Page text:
Study: Sadness, self focus, impair ability to spend wisely

If you’re sad and shopping, watch your wallet: A new study shows people’s spending judgment goes out the window when they’re down, especially if they’re a bit self-absorbed.
Study participants who watched a sadness-inducing video clip offered to pay nearly four times as much money to buy a water bottle than a group that watched an emotionally neutral clip.

The so-called “misery is not miserly” phenomenon is well-known to psychologists, advertisers and personal shoppers alike, and has been documented in a similar study in 2004.

The new study released Friday by researchers from four universities goes further, trying to answer whether temporary sadness alone can trigger spendthrift tendencies.

The study found a willingness to spend freely by sad people occurs mainly when their sadness triggers greater “self-focus.” That response was measured by counting how frequently study participants used references to “I,” “me,” “my” and “myself” in writing an essay about how a sad situation such as the one portrayed in the video would affect them personally.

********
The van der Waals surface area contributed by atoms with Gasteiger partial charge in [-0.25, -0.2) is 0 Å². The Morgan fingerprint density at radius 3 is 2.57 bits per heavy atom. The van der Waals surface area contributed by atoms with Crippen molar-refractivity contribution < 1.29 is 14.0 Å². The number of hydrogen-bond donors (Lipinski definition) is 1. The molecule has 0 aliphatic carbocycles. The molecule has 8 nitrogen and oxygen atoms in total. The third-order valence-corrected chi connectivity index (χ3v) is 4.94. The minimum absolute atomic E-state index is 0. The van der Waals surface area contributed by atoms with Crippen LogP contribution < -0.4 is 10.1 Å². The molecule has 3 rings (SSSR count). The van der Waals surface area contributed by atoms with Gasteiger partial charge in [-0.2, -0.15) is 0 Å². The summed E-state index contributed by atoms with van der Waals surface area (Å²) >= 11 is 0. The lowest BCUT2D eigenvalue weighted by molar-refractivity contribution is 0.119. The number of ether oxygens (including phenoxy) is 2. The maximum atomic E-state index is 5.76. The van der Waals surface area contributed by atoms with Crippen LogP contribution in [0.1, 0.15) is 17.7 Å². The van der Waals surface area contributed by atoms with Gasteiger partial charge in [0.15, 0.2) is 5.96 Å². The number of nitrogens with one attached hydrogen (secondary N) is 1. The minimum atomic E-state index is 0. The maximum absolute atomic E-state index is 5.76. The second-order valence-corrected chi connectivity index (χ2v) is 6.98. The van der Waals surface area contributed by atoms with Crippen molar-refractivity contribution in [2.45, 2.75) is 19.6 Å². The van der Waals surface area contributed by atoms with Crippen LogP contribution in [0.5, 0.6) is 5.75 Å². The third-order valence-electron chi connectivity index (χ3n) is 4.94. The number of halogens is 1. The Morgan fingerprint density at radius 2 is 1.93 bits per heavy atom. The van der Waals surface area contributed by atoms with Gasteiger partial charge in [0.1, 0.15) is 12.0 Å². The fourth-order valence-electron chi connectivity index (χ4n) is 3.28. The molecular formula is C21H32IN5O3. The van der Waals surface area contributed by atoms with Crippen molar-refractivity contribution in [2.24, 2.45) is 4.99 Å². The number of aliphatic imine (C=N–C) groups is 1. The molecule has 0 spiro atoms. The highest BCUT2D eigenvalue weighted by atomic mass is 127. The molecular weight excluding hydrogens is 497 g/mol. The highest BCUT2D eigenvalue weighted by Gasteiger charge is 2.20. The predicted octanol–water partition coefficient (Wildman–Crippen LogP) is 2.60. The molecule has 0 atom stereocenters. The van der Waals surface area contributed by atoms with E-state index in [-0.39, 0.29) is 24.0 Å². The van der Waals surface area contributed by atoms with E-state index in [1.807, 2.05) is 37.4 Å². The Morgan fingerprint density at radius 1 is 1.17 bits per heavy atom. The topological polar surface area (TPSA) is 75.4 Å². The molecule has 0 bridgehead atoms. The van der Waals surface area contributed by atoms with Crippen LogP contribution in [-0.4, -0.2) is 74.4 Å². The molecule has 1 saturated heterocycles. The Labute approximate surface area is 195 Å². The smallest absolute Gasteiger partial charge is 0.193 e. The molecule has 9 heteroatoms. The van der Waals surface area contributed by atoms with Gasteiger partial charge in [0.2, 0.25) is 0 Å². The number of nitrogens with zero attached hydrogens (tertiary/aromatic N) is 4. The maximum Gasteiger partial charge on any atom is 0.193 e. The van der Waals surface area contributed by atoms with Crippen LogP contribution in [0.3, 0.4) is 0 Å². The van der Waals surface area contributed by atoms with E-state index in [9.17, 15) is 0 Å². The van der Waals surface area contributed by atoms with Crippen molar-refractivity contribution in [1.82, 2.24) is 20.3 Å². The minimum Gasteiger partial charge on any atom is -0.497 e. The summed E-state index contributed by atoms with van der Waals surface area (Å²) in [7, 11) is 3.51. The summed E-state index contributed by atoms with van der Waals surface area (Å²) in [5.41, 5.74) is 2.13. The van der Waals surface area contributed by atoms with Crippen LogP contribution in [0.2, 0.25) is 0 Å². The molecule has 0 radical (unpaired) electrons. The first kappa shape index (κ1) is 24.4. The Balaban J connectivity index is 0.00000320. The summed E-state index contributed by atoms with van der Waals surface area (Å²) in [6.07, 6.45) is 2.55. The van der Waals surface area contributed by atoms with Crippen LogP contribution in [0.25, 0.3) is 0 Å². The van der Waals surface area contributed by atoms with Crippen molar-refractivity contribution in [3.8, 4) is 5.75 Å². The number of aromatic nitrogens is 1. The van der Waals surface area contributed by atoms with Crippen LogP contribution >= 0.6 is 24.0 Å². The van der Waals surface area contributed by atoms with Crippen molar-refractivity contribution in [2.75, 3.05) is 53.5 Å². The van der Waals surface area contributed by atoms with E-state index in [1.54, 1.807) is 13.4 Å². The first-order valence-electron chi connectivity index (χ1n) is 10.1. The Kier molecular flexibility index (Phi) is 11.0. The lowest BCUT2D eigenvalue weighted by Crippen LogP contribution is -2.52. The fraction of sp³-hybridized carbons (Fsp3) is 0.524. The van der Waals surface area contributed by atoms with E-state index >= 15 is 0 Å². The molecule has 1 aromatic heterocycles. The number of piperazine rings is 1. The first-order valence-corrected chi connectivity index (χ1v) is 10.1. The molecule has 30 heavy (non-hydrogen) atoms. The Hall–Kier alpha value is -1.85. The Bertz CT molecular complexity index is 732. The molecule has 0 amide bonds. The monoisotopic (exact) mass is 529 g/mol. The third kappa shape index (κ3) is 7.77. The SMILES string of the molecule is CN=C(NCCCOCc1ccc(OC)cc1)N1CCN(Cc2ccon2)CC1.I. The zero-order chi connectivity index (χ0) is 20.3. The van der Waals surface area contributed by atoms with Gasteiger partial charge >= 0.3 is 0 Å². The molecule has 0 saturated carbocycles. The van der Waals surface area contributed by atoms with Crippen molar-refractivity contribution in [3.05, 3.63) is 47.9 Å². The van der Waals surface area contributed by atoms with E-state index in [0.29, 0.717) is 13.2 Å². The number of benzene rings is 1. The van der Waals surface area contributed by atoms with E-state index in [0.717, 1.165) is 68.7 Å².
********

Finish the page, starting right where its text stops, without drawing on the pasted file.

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Posted in * Culture-Watch, * Economics, Politics, Economy, Psychology

2 comments on “Study: Sadness, self focus, impair ability to spend wisely

  1. bob carlton says:

    It truly amazes me that churchianity expends so much energy on values – family values, traditional values – but turns so much of a blind eye to the foundational value of our time – consumerism.

    I so admire what Rick Warren has said:

    “The American church as a whole needs to move from selfish consumerism to unselfish contribution. Those are poles apart. To start with a woman who’s most interested in how many diamonds she’s got in her tennis bracelet, and move her to sit under a banyan tree holding an AIDS baby- that’s a giant leap. People in this culture are trained to think about me, me, me; I’ve got to do what’s best for me. Even when we go to church we have this consumer mentality.”

    Without fail, posts on sites like t1:9 or lib/progressive sites get tens of comments on homosexuality, abortion or church politics, but a post on consumerism is met with silence.

    As Jesus said in the Gospel of Matthew:
    Why do you look at the speck of sawdust in your brother’s eye and pay no attention to the plank in your own eye?

  2. Ralinda says:

    Bob Carlton, I don’t think that’s a fair criticism because there have been many lively discussions here about consumerism and Christian stewardship.
    On the lighter side, my first reaction to this article was a big “duh” as I remembered an old friend who used to say PMS and shopping do not mix.